Dictionary reconstructions of the history of the theories of crises and cycles. A meta-taxonomy, Ch. 4 of Crises and cycles in economic dictionaries and encyclopedias, edited by Daniele Besomi, London: Routledge.

This chapter surveys the classificatory approaches of business cycles and crises theories found in dictionary articles. These are found to belong to a surprisngly small number of types. At first, dictionary writers only cited the theories they wanted to disprove. Then (especially in Germany in the second half of the 19th century), writers were classified according to their acceptance, or rejection, of Say’s law, or depending on their political views. When cycles theories had completely displaced the previous emphasis on crises, the dividing line run through the ‘old’ or ‘new’ approaches (interwar years). Up to the 1950s, emphasis moved onto the classification of the causes of cycles, and a bit later on the formal proprties of models. Finally, a more fundamental line of division was sought, considering theories in the context of different economic schools, or again with respect to the acceptance of Say’s law, or on the emphasis on endogenous or exogenous causes, or on the stability of equilibrium.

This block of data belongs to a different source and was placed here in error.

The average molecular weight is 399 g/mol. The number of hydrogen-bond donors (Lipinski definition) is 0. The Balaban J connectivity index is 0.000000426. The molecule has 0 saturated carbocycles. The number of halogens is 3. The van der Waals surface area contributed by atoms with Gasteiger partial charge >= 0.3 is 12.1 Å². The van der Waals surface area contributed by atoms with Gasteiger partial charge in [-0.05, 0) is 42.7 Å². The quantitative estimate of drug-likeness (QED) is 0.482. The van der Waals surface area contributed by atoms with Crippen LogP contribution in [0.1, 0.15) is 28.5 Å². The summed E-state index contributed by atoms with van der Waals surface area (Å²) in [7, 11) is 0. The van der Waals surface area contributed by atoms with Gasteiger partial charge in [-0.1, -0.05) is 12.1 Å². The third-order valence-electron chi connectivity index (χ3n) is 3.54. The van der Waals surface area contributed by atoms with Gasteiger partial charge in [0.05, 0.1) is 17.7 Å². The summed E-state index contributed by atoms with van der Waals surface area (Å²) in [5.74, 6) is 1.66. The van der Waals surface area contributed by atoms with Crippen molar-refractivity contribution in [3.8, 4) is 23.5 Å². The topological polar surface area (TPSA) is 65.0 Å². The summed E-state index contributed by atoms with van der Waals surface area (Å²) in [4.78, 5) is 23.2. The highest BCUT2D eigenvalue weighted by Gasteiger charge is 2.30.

Presentation of the project